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Old 06-21-2018, 07:37 PM   #741
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The one on the left is actually dan_kite2.fg and the one on the right is dan_kite1.fg
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Old 06-22-2018, 11:23 PM   #742
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This one, I have no idea what happened. Steven Williams was the Orioles' 24th-round pick in 1987, out of Crescent City (FL) and made progress through the system: a year at Bluefield, a year at Erie, and by 1990 he'd reached full-season A ball, with Wausau in the Midwest League. His stats there were nothing amazing, but hardly awful (7-9, 4.16; 106/48 K/W ratio), and he'd started to make the transition to full-time starting, this being the first year the majority of his appearances hadn't come out of the pen. Still only 21 years old, and a lefty to boot, it seemed likely there would be more to Steve's story.

And yet…one relief appearance for Frederick in '91, and that was the end of that. I assume an injury, but I couldn't find any further info.

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Old 06-23-2018, 01:10 AM   #743
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Originally Posted by Amazin69 View Post
This one, I have no idea what happened. Steven Williams was the Orioles' 24th-round pick in 1987, out of Crescent City (FL) and made progress through the system: a year at Bluefield, a year at Erie, and by 1990 he'd reached full-season A ball, with Wausau in the Midwest League. His stats there were nothing amazing, but hardly awful (7-9, 4.16; 106/48 K/W ratio), and he'd started to make the transition to full-time starting, this being the first year the majority of his appearances hadn't come out of the pen. Still only 21 years old, and a lefty to boot, it seemed likely there would be more to Steve's story.

And yet…one relief appearance for Frederick in '91, and that was the end of that. I assume an injury, but I couldn't find any further info.

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Old 06-23-2018, 03:18 AM   #744
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Brian Stone was a three-year star at Division II University of New Haven, leading the Chargers to the D-II College World Series all three seasons he was there, and earning (D-II) All-America honors as a junior. Taken by the Brewers in the 5th round of the 1986 draft, he skipped his senior season to turn pro.

He had trouble keeping his ERA down during his three seasons moving up the Brewers' chain, and when his walk totals started to balloon at Stockton in 1988 (8.0 W/9), Milwaukee apparently lost interest. Not sure if he was released or traded, but 1989 saw Stone in the Cardinal chain, at Savannah in the Sally League. Where he promptly got back into form, working largely out of the bullpen and posting both a career-best 2.59 ERA and a career-best 10.5 K/9 rate.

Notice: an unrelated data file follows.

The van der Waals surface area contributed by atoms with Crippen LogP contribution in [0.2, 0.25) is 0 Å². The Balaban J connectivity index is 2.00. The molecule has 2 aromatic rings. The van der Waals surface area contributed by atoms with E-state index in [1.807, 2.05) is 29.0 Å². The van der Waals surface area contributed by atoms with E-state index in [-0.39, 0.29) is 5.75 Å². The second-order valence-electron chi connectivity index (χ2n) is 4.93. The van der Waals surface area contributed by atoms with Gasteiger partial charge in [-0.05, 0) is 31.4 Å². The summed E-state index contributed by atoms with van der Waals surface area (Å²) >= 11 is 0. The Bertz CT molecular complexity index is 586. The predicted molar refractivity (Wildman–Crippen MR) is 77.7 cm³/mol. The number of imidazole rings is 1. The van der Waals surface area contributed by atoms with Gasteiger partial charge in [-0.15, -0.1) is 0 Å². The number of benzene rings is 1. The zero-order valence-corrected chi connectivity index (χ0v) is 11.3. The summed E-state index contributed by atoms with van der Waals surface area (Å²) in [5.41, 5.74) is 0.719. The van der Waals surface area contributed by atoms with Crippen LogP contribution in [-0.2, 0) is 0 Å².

Before Stone knew it, he was a AA Arkansas Traveler to finish out 1989, but he was already being dogged by arm pains, and could only average a hair over 5 IP in his nine AA starts. 1990 was more of the same, as Stone pitched through the pain at Arkansas (3.21 ERA) and even earned a brief call up to AAA Louisville, but he could only manage 4+ IP/appearance, making 6 starts and a relief appearance for less than 30 innings at Arkansas. Eventually his arm issue was diagnosed as a torn labrum and after a couple of futile attempts at Arkansas in 1991, Brian was cut loose, with no other takers.

So, yeah, he's in the U of NH Hall of Fame, but when it came to his pro career, the busted labrum made Brian sink like a Stone.

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Old 06-23-2018, 05:00 AM   #745
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Brian Stone was a three-year star at Division II University of New Haven, leading the Chargers to the D-II College World Series all three seasons he was there, and earning (D-II) All-America honors as a junior. Taken by the Brewers in the 5th round of the 1986 draft, he skipped his senior season to turn pro.

He had trouble keeping his ERA down during his three seasons moving up the Brewers' chain, and when his walk totals started to balloon at Stockton in 1988 (8.0 W/9), Milwaukee apparently lost interest. Not sure if he was released or traded, but 1989 saw Stone in the Cardinal chain, at Savannah in the Sally League. Where he promptly got back into form, working largely out of the bullpen and posting both a career-best 2.59 ERA and a career-best 10.5 K/9 rate.

Before Stone knew it, he was a AA Arkansas Traveler to finish out 1989, but he was already being dogged by arm pains, and could only average a hair over 5 IP in his nine AA starts. 1990 was more of the same, as Stone pitched through the pain at Arkansas (3.21 ERA) and even earned a brief call up to AAA Louisville, but he could only manage 4+ IP/appearance, making 6 starts and a relief appearance for less than 30 innings at Arkansas. Eventually his arm issue was diagnosed as a torn labrum and after a couple of futile attempts at Arkansas in 1991, Brian was cut loose, with no other takers.